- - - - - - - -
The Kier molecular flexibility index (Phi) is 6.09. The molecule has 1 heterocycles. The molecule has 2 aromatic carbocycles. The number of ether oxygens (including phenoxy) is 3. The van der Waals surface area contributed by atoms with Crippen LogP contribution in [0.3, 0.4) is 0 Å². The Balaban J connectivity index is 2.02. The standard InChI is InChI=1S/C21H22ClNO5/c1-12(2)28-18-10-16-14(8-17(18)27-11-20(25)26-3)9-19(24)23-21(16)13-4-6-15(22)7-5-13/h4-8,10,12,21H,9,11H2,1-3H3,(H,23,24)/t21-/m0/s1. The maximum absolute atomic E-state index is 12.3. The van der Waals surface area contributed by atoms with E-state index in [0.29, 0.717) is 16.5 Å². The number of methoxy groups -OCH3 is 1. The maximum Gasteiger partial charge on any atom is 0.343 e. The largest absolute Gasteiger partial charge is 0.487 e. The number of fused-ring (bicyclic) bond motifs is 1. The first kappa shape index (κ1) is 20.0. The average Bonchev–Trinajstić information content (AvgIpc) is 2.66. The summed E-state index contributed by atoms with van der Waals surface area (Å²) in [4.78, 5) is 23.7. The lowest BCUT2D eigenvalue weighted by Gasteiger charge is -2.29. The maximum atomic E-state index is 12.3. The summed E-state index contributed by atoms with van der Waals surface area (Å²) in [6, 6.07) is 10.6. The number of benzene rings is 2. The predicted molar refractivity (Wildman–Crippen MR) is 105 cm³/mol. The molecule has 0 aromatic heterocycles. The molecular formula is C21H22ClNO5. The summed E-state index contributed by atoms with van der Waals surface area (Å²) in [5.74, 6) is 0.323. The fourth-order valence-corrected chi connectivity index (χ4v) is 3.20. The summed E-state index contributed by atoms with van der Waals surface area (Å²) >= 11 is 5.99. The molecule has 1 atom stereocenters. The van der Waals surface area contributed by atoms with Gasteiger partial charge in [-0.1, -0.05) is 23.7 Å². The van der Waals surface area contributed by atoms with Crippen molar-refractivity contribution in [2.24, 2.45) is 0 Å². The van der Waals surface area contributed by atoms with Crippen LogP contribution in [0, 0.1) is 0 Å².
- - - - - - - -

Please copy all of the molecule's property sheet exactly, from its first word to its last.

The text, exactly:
The Kier molecular flexibility index (Phi) is 6.09. The molecule has 1 heterocycles. The molecule has 2 aromatic carbocycles. The number of ether oxygens (including phenoxy) is 3. The van der Waals surface area contributed by atoms with Crippen LogP contribution in [0.3, 0.4) is 0 Å². The Balaban J connectivity index is 2.02. The standard InChI is InChI=1S/C21H22ClNO5/c1-12(2)28-18-10-16-14(8-17(18)27-11-20(25)26-3)9-19(24)23-21(16)13-4-6-15(22)7-5-13/h4-8,10,12,21H,9,11H2,1-3H3,(H,23,24)/t21-/m0/s1. The maximum absolute atomic E-state index is 12.3. The van der Waals surface area contributed by atoms with E-state index in [0.29, 0.717) is 16.5 Å². The number of methoxy groups -OCH3 is 1. The maximum Gasteiger partial charge on any atom is 0.343 e. The largest absolute Gasteiger partial charge is 0.487 e. The number of fused-ring (bicyclic) bond motifs is 1. The first kappa shape index (κ1) is 20.0. The average Bonchev–Trinajstić information content (AvgIpc) is 2.66. The summed E-state index contributed by atoms with van der Waals surface area (Å²) in [4.78, 5) is 23.7. The lowest BCUT2D eigenvalue weighted by Gasteiger charge is -2.29. The maximum atomic E-state index is 12.3. The summed E-state index contributed by atoms with van der Waals surface area (Å²) in [6, 6.07) is 10.6. The number of benzene rings is 2. The predicted molar refractivity (Wildman–Crippen MR) is 105 cm³/mol. The molecule has 0 aromatic heterocycles. The molecular formula is C21H22ClNO5. The summed E-state index contributed by atoms with van der Waals surface area (Å²) in [5.74, 6) is 0.323. The fourth-order valence-corrected chi connectivity index (χ4v) is 3.20. The summed E-state index contributed by atoms with van der Waals surface area (Å²) >= 11 is 5.99. The molecule has 1 atom stereocenters. The van der Waals surface area contributed by atoms with Gasteiger partial charge in [-0.1, -0.05) is 23.7 Å². The van der Waals surface area contributed by atoms with Crippen molar-refractivity contribution in [2.24, 2.45) is 0 Å². The van der Waals surface area contributed by atoms with Crippen LogP contribution in [0, 0.1) is 0 Å².